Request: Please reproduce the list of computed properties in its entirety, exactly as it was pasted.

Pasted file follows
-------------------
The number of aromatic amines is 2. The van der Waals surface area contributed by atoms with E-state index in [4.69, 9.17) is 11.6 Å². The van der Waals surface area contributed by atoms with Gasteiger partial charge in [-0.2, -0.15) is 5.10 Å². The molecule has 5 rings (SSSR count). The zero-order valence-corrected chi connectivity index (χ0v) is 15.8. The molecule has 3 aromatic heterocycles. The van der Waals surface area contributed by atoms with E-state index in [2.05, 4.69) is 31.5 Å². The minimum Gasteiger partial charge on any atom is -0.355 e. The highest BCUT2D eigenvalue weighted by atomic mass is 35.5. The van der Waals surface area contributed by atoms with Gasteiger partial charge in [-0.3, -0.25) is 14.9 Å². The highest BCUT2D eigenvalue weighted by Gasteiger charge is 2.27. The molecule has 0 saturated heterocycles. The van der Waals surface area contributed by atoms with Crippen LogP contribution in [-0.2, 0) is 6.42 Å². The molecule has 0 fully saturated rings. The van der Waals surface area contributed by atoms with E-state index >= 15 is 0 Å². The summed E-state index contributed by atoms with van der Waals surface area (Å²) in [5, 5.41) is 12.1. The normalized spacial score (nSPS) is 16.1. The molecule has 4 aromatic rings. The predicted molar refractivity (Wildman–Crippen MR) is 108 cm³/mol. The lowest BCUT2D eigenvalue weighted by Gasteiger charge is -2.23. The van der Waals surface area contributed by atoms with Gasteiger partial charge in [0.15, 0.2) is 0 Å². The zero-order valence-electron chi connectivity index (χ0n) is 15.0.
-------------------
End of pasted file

The number of aromatic amines is 2. The van der Waals surface area contributed by atoms with E-state index in [4.69, 9.17) is 11.6 Å². The van der Waals surface area contributed by atoms with Gasteiger partial charge in [-0.2, -0.15) is 5.10 Å². The molecule has 5 rings (SSSR count). The zero-order valence-corrected chi connectivity index (χ0v) is 15.8. The molecule has 3 aromatic heterocycles. The van der Waals surface area contributed by atoms with E-state index in [2.05, 4.69) is 31.5 Å². The minimum Gasteiger partial charge on any atom is -0.355 e. The highest BCUT2D eigenvalue weighted by atomic mass is 35.5. The van der Waals surface area contributed by atoms with Gasteiger partial charge in [-0.3, -0.25) is 14.9 Å². The highest BCUT2D eigenvalue weighted by Gasteiger charge is 2.27. The molecule has 0 saturated heterocycles. The van der Waals surface area contributed by atoms with Crippen LogP contribution in [-0.2, 0) is 6.42 Å². The molecule has 0 fully saturated rings. The van der Waals surface area contributed by atoms with E-state index >= 15 is 0 Å². The summed E-state index contributed by atoms with van der Waals surface area (Å²) in [5, 5.41) is 12.1. The normalized spacial score (nSPS) is 16.1. The molecule has 4 aromatic rings. The predicted molar refractivity (Wildman–Crippen MR) is 108 cm³/mol. The lowest BCUT2D eigenvalue weighted by Gasteiger charge is -2.23. The van der Waals surface area contributed by atoms with Gasteiger partial charge in [0.15, 0.2) is 0 Å². The zero-order valence-electron chi connectivity index (χ0n) is 15.0.